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dc.contributor.authorHalsey, Katieen_GB
dc.contributor.authorOwens, W.R.en_GB
dc.date.accessioned2013-09-25T09:14:30Z
dc.date.available2013-09-25T09:14:30Z
dc.date.issued2011
dc.identifier.citationHalsey, K. & Owens, W.R. (2011) 'The History of Reading, Vol. 2: Evidence from the British Isles, c.1800–1945', Basingstoke and New York: Palgrave Macmillan,en_GB
dc.identifier.isbn9780230247550
dc.identifier.urihttp://hdl.handle.net/10547/302233
dc.description.abstractHow can we find evidence of reading in the past? And how can we interpret this evidence to create a 'history' of reading? To answer these questions, this volume presents eleven fascinating accounts of readers and reading in the British Isles over two hundred years. The authors reveal the huge variety of evidence that exists, not only of what people read, but how, and in what circumstances they read. Covering a wide range of readers and texts, the essays demonstrate how individual reading practices are influenced by – even sometimes defined by – factors such as social class, political affiliation, the place of reading, the availability of books, and changes in publishing practices. With chapters highlighting the importance of reading communities, the uses to which reading may be put, and the importance of newspapers, the volume provides a richly textured account of reading practices in Britain.
dc.language.isoenen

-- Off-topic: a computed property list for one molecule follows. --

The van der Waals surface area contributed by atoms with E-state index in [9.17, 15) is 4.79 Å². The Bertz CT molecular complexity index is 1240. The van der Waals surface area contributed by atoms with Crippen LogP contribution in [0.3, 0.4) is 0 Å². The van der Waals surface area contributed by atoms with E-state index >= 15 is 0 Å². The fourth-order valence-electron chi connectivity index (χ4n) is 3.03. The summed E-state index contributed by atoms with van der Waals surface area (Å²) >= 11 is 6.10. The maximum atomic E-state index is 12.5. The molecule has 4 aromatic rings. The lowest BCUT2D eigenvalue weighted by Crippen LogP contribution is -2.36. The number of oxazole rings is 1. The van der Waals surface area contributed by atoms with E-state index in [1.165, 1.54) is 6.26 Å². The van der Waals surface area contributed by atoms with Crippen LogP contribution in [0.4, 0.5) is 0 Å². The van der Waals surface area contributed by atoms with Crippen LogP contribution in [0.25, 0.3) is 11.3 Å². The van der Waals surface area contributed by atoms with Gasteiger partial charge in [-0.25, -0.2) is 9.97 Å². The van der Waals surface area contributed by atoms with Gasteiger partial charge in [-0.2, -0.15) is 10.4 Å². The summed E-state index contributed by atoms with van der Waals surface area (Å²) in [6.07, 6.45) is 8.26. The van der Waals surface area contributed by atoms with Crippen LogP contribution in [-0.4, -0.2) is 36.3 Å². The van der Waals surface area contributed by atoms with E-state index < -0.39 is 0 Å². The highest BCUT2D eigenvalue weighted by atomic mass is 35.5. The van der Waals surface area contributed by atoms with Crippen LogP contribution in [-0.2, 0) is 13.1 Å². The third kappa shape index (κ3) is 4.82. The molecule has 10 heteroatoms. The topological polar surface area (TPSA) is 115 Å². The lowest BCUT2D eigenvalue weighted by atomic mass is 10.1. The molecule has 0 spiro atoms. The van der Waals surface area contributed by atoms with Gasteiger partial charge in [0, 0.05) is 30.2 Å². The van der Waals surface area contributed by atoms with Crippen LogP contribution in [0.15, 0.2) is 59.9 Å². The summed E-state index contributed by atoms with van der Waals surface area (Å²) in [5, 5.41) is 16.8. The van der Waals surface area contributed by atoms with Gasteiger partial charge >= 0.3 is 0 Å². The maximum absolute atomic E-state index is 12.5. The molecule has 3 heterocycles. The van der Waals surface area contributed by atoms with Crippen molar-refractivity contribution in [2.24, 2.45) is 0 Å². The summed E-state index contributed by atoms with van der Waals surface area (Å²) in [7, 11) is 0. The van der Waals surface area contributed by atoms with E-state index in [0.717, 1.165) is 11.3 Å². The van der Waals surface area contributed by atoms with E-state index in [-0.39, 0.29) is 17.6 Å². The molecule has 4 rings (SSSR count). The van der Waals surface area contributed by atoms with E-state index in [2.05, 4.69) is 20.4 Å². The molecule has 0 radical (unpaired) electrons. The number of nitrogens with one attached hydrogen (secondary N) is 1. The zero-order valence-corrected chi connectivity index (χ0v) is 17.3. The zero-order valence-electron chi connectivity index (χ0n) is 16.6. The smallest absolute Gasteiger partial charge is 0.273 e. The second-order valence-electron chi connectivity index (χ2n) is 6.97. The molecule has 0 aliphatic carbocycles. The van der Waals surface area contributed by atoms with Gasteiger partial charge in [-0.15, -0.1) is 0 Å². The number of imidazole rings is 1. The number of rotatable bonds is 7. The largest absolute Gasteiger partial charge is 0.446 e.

dc.publisherPalgrave MacMillanen_GB
dc.relation.urlhttp://www.palgrave.com/products/title.aspx?pid=400358en_GB
dc.titleThe history of reading, vol. 2: evidence from the British Isles, c.1800–1945en
dc.typeBooken
html.description.abstractHow can we find evidence of reading in the past? And how can we interpret this evidence to create a 'history' of reading? To answer these questions, this volume presents eleven fascinating accounts of readers and reading in the British Isles over two hundred years. The authors reveal the huge variety of evidence that exists, not only of what people read, but how, and in what circumstances they read. Covering a wide range of readers and texts, the essays demonstrate how individual reading practices are influenced by – even sometimes defined by – factors such as social class, political affiliation, the place of reading, the availability of books, and changes in publishing practices. With chapters highlighting the importance of reading communities, the uses to which reading may be put, and the importance of newspapers, the volume provides a richly textured account of reading practices in Britain.


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